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How California demand response has opened up to energy storage, virtual power plants

Image: Getty Images.

Over the course of the past two years, staff at the California Public Utilities Commission (CPUC) in the U.S. have introduced novel customer engagement opportunities to participate in wholesale energy markets via the Demand Response Auction Mechanism (DRAM) program.

California is transitioning from utility-based Demand Response (DR) programs to wholesale market-based DR resources that provide capacity to the California ISO (CAISO). Traditional DR has been riskier in predictability and performance, which is why policymakers and the CAISO are interested in innovations that offer improved response rates, larger scale, and cost efficiencies. The CAISO and CPUC created the rules to allow third-party DR aggregators to participate in wholesale markets as far back as 2012, but significant participation outside of small pilots was not practical or economical until the DRAM program was launched.

Early DRAM engagement success

In late 2015, the three largest California utilities held auctions for contracts for the upcoming first year of the DRAM program, offering contracts that enabled customer-sited energy storage to provide Resource Adequacy to the wholesale market. These DRAM contracts allow Stem and other energy storage developers to facilitate residential and commercial customer participation in the wholesale markets via each storage developer’s network when there is a “call” from the CAISO. What is remarkable about the Commission’s efforts is that DRAM has proven the technical viability of the first customer-based Virtual Power Plants (VPPs) in the country and achieved a record frequency of customer participation in a wholesale market, on the order of hundreds of dispatches in 2017 as compared to the low tens of dispatches for traditional DR.

Weather-related grid stress certainly contributed to the high engagement. Heading into the summer of 2017, California’s energy markets witnessed unprecedented heat waves, resulting in a very high number of calls, which signaled a need for resources that could act quickly to increase energy supply or reduce demand in order to prevent widespread blackouts. In both the day-ahead and real-time markets, the bids of storage-based demand response providers enrolled in the utility DRAM contracts have cleared more frequently than expected throughout the year. The calls were particularly frequent in the real-time market, where traditional DR would have had a difficult time executing rapidly. For example, Stem’s network of customer-sited storage responded to 150 “real-time,” or five-minute dispatch events for San Diego Gas & Electric (SDG&E) between January to May of 2017.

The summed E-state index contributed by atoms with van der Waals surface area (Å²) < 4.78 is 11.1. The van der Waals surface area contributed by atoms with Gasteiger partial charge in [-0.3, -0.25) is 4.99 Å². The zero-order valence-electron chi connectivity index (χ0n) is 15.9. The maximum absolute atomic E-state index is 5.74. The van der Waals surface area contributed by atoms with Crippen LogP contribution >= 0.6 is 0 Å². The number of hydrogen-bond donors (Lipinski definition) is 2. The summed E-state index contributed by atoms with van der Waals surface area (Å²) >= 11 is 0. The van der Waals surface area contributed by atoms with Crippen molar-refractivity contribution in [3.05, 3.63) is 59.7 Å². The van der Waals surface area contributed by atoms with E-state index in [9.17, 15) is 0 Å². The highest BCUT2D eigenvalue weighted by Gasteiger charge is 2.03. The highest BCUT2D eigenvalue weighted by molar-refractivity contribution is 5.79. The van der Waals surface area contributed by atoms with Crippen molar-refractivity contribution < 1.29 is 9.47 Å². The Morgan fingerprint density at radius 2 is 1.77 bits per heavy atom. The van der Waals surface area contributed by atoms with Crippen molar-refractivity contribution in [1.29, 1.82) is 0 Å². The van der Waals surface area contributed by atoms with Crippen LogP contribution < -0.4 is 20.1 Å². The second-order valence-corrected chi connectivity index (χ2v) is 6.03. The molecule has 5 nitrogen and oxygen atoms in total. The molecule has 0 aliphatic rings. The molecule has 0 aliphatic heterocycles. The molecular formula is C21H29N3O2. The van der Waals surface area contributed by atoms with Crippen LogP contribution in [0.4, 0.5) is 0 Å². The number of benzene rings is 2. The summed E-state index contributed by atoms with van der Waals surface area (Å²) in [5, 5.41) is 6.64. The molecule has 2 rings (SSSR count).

In an extreme case, during a major heat wave which occurred June 20, 2017, the CAISO called on storage resources with DRAM contracts in all three utility service territories. On that day, Stem engaged over 60 customer systems to produce aggregated DR in seven VPPs to respond to calls within Pacific Gas & Electric and Southern California Edison service territories in the day-ahead market and in three additional areas with less than five minutes’ notice in SDG&E’s service territory.  

While it is still early days, the DRAM is helping prove the case for virtual power plants, aggregating behind-the-meter systems at customers sites to create a scaled-up grid asset. Image: Stem Inc.

Energy storage + DRAM: a glimpse of the energy future

Because the DRAM-contracted storage sites provide demand charge savings for the customer while also being available for aggregated grid services, these sites are the first major demonstration of retail/wholesale multi-use that is central to the role of customer-sited energy storage in the future electricity system.

Another aspect of the DRAM program is that it broadens the scope of energy technology solutions. The enabling of new forms of DR (such as energy storage) expands market dispatch automation to the grid edge, unlike other resources that have yet to adopt AutoDR. Moreover, DRAM-contracted networks allow grid operators to test the performance of an aggregation of diverse customer sites and interests, a variety of hardware product lines, and different batteries and inverters working as a unified resource, unlike resources that currently test a single product technology.

DRAM VPPs are still relatively small, and the overhead costs outweigh the operating revenue at this scale. However, Stem’s successful participation in the California DRAM demonstrates the potential for behind-the-meter energy storage to be a major part of the future of DR. And, when you factor in the customer interest to participate in the wholesale markets, the scalability of the customer-sited model, and the successful performance of energy storage value-stacking, this sets the stage for 10-100x growth over the next several years.

Stem applauds the CPUC Energy Division staff for creating this new way to engage customers in new DR opportunities. Successful execution in these events will hopefully lead to new policy designs, such as in the groundbreaking U.S. Federal Energy Regulatory Commission (FERC) rulemaking on aggregating storage and distributed energy resources for use in other wholesale markets. Now that is good policy execution.